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    CT Sun
    Friday, August 19, 2022

    Sun's Thibault preaches patience for the offseason

    Connecticut's Tina Charles, center, set the WNBA record for rebounds this season with 398, averaging 15.5 points and 11.7 rebounds per game as a rookie.

    Mohegan - The Connecticut Sun made an effort to get younger before the 2010 season, believing it would be better for both their present and future.

    The present didn't work out the way Connecticut hoped. The Sun (17-17) missed the playoffs for the second straight year. Now, they must wait eight long months to see if their changes pay off in the future.

    "(A reporter) made a comment earlier in the year about this might not be the year, but we've given ourselves an opportunity for the next five or six years," Sun coach Mike Thibault said Thursday from his office at Mohegan Sun Arena. "Is that not what's happening? What's required in all of that is what most people don't like - patience.

    "We don't live in a very patient society. Sports is even worse. It's even worse when you've been good before. But (are the changes) the right thing? We'll find out. I think it is, but there will be people out there that think I'm crazy for saying that.

    "It's hard (for me to be patient) because competitively you want to win every day, but at the same time, there are some things that just don't get rushed no matter what you do. It's the nature of the beast."

    Connecticut brought in six new players this season, three which came via trades. Three of the new players were rookies and the Sun had one of the league's youngest teams (average age of 24).

    "We could've kept things as they were," Thibault said. "I don't think that results would've been any better. If they were, we'd be marginally better and that much older."

    Rookie center Tina Charles was the biggest acquisition, and Connecticut got her by trading Lindsay Whalen and the second pick in last April's WNBA draft to the Minnesota Lynx for Renee Montgomery and the No. 1 pick.

    Charles set a league-record for rebounds (398) and averaged 15.5 points and 11.7 rebounds.

    Montgomery, a second-year guard, was erratic. Her shooting ability made Connecticut better on the perimeter and she does bear potential. She struggled on defense, however, and at times showed bad judgment with her passing or didn't handle the ball well.

    The Sun also traded their top pick in the 2011 draft to Minnesota for the rights to forward Kelsey Griffin, whom the latter had selected third overall in April. Griffin averaged 4.7 rebounds and had a knack for drawing charges or making hustle plays.

    "The trades we made, I have no regrets about," Thibault said. "You just have to let them grow up. They'll keep getting better. I don't think anybody inside or outside of our organization will say that our young players will get worse."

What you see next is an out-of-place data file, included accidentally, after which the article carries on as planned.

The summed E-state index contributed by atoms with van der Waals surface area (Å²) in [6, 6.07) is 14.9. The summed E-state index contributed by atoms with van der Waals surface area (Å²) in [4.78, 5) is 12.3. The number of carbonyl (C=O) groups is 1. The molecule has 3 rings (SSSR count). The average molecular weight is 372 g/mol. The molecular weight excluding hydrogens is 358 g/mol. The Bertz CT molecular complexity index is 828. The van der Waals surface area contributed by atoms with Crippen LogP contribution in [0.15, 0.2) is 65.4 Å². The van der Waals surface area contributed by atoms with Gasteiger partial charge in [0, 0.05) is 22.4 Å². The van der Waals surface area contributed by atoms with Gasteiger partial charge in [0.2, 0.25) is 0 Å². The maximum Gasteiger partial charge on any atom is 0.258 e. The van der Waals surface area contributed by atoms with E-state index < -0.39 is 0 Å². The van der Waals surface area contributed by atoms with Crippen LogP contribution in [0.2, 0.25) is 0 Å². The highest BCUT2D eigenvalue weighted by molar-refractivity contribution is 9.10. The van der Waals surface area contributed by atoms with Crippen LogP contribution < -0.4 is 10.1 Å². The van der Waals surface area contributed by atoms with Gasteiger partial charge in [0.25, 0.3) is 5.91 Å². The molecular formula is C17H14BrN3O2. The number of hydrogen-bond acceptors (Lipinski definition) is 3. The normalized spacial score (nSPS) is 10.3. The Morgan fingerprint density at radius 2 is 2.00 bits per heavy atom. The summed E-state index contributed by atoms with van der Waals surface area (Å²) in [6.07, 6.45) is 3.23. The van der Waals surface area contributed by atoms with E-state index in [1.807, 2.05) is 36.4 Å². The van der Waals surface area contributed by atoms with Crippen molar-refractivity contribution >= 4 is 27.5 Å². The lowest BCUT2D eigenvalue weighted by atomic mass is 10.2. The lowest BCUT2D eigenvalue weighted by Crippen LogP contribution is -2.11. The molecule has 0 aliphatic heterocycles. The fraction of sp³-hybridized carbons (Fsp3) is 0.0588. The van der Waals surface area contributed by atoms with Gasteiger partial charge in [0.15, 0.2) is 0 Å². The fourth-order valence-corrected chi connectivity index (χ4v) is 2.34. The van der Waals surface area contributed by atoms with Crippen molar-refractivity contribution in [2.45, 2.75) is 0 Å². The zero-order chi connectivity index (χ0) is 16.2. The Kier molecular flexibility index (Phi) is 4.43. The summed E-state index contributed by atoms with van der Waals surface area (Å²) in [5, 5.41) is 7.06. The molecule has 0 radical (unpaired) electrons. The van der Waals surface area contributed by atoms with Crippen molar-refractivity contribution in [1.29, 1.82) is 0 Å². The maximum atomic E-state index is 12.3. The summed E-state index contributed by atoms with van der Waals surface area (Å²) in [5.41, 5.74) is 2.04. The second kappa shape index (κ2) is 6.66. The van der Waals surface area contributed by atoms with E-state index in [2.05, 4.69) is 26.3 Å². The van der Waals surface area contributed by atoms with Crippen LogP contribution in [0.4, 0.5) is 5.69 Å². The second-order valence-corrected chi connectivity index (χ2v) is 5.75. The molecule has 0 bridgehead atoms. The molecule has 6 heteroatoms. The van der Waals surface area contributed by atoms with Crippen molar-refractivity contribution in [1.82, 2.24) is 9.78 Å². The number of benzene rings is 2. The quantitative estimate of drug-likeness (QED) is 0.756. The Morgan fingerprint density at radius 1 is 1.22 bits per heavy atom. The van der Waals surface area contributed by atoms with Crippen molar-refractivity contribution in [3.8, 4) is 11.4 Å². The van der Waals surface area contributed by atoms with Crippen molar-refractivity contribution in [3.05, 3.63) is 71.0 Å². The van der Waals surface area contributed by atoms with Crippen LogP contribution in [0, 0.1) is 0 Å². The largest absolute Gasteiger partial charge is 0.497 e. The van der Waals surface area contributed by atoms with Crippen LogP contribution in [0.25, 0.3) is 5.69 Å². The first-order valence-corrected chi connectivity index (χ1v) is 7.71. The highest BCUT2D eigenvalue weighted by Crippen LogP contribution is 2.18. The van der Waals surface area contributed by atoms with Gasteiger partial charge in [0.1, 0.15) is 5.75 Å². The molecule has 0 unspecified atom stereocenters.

Connecticut does need them to get better and soon. Thibault said that a WNBA team (or NBA team) needs two-and-a-half stars (star players) to win a championship. The Sun have one in Charles and had another in forward Asjha Jones.

    Jones wasn't herself this past season, though, after needing surgery on her right Achilles' tendon in February. Her shooting ability came back late in the year, but her defense has yet to return.

    "She's getting closer to getting back to (herself)," Thibault said. "We need a perimeter player to become that. And 'star' doesn't necessarily mean just scoring. Star means having a will to be great every day. Your best players need to be your best workers and setting a great example every day so that nobody can't point fingers at them."

    Thibault said Connecticut hasn't had a consistent offensive threat on the wing since the days of Nykesha Sales and Katie Douglas. A player who when an opponent scored on the Sun could go right back at their opponent.

    "We are playing those positions with young players," Thibault said. "Anete (Jekabsone-Zogota) was headed in the right direction until she got hurt (she missed 16 games after knee surgery). She was confident in doing more things. More assertive. More aggressive.

    "Kelsey did it for us on the defensive end, but learning how to be more of a perimeter player than a post player (her college position) offensively takes time."

    Danielle McCray and Alba Torrens could help the perimeter shooting. Thibault thought McCray was a top three player prior to her tearing the anterior cruciate ligament in her left knee in February. He still thought highly enough of her to trade Chante Black and Amber Holt to the Tulsa Shock for the seventh pick in April's draft so that he could draft the Kansas product.

    The Sun drafted Torrens 36th overall (third round) of the 2009 draft. The Spanish guard was the 2009 FIBA Europe Young Player Of the Year.

    "We don't need them to be saviors," Thibault said. "We just need them to be contributors."

    Connecticut has few changes to make. It wants to resign guard Tan White, who had her best season this summer. She was the team's best defender and a spark off the bench.

    "She wants to be here and we want her to be here," Thibault said. "That'll be our free agent priority."

    The future of veteran post DeMya Walker is uncertain as she expressed to Thibault her desire for more playing time.

    "There's a lot of pluses and very few down sides to this team," Thibault said. "It's the wait. It's hard. It's going to be a long offseason of waiting, too."


    Asjha Jones of the Connecticut Sun, center, fights through a double-team consisting of Tulsa's Tiffany Jackson, left, and Scholanda Robinson in a game on Aug. 17. The Sun finished 17-17 but failed to make the playoffs for the second straight season.

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